Besides my work at ACTION, I have also been researching the Local Peace Committees in Alexandra that ACTION have supported in the past couple of years. In this aspect of my work I learned many things, both about the context of Alexandra, as well as about doing qualitative research. It was challenging for me at first to find a frame of research that would fit within the work of ACTION, fit within the university requirements as well as benefit the community. However, the people in Alexandra were extremely helpful, and kindly took the time to tell me their histories and opinions on conflict and opportunities for Local Peace Committees in the community of Alexandra. It has been interesting and inspiring to listen to the stories of the challenges encountered in Alex, but mainly to listen to the stories about ways that people have found to overcome those challenges. In short, my time here in South Africa has been very valuable, and I am looking forward to incorporating the newly gained insights into my dissertation and my future. A big thanks to ACTION and the people I talked to in Alexandra for giving me this opportunity!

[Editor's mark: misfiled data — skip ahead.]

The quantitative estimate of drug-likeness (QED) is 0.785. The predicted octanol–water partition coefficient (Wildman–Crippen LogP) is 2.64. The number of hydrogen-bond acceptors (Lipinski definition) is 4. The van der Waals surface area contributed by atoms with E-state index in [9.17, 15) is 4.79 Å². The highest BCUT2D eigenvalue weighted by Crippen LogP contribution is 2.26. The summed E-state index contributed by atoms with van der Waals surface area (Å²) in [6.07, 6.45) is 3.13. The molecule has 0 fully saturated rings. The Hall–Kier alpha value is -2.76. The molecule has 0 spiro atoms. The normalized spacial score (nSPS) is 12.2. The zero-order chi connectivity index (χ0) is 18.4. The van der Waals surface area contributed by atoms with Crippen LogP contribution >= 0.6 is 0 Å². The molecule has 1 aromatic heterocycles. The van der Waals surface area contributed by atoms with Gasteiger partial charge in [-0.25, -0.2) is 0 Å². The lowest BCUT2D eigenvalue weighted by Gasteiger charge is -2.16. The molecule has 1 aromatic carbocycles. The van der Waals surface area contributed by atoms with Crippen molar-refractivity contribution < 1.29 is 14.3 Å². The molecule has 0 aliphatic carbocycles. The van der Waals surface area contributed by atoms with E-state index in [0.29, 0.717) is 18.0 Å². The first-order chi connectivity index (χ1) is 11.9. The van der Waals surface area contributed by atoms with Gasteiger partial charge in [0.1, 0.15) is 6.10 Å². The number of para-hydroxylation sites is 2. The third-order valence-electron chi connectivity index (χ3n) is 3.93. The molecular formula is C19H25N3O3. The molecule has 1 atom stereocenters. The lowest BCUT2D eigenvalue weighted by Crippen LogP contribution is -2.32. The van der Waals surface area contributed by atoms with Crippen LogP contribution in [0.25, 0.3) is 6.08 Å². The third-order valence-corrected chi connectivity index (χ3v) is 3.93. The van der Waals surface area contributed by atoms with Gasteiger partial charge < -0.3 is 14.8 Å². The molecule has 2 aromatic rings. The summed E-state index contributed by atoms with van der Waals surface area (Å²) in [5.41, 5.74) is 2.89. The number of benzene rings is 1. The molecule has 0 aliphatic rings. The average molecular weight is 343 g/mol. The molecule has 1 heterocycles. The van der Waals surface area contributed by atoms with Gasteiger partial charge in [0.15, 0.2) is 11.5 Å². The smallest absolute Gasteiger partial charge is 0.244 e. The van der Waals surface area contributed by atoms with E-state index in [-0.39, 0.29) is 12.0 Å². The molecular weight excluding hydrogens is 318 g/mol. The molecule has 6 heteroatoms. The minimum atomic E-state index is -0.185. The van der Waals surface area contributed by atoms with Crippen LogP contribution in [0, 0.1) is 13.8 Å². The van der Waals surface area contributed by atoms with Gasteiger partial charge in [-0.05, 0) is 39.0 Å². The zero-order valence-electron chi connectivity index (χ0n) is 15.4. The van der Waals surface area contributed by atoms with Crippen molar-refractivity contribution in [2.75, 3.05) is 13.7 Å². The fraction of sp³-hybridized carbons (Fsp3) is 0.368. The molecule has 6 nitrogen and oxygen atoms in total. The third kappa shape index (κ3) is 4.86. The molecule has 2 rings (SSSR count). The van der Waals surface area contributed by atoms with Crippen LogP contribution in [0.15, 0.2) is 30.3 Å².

As part of my MSc program at the University of Edinburgh I had to undertake a work-based placement project with a development organization. ACTION Support centre provided just such an opportunity for me. In my first week after arrival I was fortunate to start my placement by attending the Applied Conflict Transformation course, which is held by ACTION every three months. The course allowed me to gain a greater understanding of the values and the commitment ACTION has to conflict transformation in Africa and beyond. Thereafter I was based at the office where I was very warmly welcomed by a friendly, hard working team who made me feel part of the team right away. In addition, my placement coincided with the launch of the African Solidarity Caravan and Africa Day celebration, which was a deeply enriching experience. However, My placement at ACTION mainly consisted of conducting research to produce a piece of work which was both suitable for ACTION and met the requirement for my MSc thesis. In addition, ACTION give me the opportunity to do some office based work such as writing reports, newsletters and assisting in event planning.